When promotional vehicles backfire

MEDIA MONITOR

May 24, 1991|By Steve McKerrow

ON AND OFF THE AIR:

* Regular viewers know that the network weekday morning shows are among the most important promotional vehicles for new movies. It's pretty outrageous, in fact. Toward the end of every week, the stars or big-name directors of that weekend's film releases are all over the place on NBC's "Today," ABC's "Good Morning America" and "CBS This Morning."

However, occasionally things backfire.

Today's scheduled guest on "GMA," for example, was actor Bruce Willis, whose big, expensive new movie "Hudson Hawk" is opening this weekend.

But do you suppose anybody told Willis about "GMA" critic Joel Siegel's review of the film on yesterday's show? It was blistering!

"Warren Beatty and Dustin Hoffman are now off the hook for 'Ishtar,'" said Siegel, referring to a previous big-bucks bomb. He called the Willis picture "one of the worst movies I have ever seen."

A tough act to follow when pitching the film.

* With Tuesday's completion of the merger between rival cable business services CNBC and Financial News Network -- the 2-year-old CNBC bought the older FNN for $154.3 million -- viewers of local cable systems which used to carry FNN will now automatically be seeing the newly combined CNBC/FNN programming, on the same channels as FNN.

"We've picked up virtually all their affiliate agreements," says CNBC spokesman Ellis Simon. The merger also included hiring about 60 of FNN's staffers, so even many on-screen faces will remain the same.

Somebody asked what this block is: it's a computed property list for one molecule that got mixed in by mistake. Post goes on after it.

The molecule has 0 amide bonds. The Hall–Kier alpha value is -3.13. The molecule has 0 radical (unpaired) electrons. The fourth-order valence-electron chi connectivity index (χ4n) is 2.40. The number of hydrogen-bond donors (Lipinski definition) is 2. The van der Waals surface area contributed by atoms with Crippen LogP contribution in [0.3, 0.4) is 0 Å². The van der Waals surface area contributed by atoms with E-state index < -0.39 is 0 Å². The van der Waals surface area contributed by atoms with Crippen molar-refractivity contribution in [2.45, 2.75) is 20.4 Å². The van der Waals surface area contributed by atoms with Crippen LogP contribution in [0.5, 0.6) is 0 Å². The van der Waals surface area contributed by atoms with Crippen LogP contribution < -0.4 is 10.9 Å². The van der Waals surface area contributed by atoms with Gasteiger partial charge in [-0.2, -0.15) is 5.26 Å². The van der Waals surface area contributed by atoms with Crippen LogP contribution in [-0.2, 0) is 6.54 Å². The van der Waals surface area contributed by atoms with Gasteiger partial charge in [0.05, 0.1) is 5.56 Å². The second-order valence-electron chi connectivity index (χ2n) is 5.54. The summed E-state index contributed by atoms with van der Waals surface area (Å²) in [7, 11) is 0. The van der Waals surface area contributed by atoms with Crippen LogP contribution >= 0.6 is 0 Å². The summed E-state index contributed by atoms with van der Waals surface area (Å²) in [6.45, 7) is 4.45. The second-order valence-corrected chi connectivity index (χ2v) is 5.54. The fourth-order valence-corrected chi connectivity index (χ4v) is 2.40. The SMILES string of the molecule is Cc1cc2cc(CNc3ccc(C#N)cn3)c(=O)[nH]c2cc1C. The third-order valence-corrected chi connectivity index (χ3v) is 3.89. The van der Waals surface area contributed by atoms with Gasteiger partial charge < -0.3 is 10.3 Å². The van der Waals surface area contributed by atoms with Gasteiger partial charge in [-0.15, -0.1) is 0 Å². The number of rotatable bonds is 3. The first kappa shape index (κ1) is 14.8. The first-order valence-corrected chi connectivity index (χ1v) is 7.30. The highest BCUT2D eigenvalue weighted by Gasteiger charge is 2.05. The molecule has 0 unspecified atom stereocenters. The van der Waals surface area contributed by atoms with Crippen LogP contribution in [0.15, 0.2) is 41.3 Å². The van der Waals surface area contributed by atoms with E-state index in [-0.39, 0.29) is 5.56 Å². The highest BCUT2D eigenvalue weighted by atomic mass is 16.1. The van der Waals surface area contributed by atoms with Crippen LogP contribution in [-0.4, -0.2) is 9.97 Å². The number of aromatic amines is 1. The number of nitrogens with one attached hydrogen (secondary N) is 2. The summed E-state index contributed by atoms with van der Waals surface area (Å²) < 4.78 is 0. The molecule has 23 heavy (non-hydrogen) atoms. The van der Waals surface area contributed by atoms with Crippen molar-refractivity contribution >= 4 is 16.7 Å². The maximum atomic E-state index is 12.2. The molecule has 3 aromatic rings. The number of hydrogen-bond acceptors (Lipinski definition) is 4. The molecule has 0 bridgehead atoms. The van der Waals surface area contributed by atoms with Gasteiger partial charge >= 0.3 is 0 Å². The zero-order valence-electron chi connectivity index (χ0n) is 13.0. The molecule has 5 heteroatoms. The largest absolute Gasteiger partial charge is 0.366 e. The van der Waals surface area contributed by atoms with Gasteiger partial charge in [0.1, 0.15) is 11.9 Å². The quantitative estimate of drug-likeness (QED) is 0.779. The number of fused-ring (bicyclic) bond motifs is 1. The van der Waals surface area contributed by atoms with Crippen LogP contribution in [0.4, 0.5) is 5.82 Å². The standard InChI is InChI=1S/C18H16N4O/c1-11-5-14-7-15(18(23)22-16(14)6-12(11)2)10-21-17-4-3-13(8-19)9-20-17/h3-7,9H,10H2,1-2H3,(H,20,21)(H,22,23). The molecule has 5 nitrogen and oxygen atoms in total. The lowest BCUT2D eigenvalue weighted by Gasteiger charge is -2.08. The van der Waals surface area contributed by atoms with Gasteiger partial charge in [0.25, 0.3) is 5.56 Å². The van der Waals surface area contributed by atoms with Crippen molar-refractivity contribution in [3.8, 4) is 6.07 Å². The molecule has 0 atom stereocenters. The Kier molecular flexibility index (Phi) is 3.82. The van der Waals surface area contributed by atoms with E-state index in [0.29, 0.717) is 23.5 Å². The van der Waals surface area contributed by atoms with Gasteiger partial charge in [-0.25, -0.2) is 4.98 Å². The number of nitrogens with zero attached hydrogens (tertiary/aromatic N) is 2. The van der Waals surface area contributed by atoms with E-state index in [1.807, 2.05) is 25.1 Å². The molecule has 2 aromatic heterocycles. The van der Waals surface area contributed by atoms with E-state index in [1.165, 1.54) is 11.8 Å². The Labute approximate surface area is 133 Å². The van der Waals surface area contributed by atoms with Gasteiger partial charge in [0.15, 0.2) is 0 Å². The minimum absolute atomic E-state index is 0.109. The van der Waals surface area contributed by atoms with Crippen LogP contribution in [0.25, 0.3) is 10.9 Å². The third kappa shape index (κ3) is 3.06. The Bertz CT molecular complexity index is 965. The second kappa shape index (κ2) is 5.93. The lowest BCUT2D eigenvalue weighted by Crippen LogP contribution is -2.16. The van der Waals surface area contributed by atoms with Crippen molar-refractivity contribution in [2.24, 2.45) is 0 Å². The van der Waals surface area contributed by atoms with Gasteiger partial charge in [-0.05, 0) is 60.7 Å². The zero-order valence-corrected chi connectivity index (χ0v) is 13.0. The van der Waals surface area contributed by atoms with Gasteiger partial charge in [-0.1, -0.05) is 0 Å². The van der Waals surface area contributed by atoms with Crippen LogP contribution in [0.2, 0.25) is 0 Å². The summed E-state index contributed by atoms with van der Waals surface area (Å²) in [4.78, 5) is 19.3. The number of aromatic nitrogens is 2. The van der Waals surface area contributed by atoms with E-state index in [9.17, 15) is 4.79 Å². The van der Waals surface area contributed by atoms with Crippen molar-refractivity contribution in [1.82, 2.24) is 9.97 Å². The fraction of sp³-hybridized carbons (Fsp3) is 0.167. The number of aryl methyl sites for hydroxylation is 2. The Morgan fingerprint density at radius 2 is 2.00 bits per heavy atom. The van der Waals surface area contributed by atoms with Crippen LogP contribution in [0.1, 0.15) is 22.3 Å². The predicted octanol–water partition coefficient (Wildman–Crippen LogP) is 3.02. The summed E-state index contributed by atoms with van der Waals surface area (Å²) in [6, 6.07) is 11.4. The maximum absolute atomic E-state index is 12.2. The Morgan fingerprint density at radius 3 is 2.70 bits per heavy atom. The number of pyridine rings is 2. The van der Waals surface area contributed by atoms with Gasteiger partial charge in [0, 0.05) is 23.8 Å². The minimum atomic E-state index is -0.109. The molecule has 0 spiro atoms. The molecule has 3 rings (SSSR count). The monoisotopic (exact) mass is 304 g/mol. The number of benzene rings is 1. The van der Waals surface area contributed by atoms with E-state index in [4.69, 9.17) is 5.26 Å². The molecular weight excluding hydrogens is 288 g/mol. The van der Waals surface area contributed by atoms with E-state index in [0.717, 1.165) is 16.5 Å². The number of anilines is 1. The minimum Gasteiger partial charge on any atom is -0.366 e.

And Simon says that "This Morning's Business," FNN's daily show syndicated to broadcast stations, has also been picked up largely unchanged, with anchor Doug Ramsey continuing the broadcast. The show is seen here at 5:30 a.m. on WMAR-Channel 2.

* Whoops! That was obviously the Washington headquarters of The National Geographic Society -- and not the Smithsonian -- where yesterday's live broadcast of the National Geography Finals took place, as seen on and produced by Maryland Public Television. Media Monitor merely mixed up his sober D.C. edifices in an earlier column item this week.

* Did you know what "Murphy Brown" was doing in that last scene of Monday's season finale? Your answer may depend on your age.

We know a certain father of teen-aged children who was mystified when Murphy (Candice Bergen) held up a glass tube with a blue spot on top. He blanched when his daughter instantly knew this was a home pregnancy test -- and that the color means a positive result.

"The last time I had to worry about that, they didn't have home tests," says the father.

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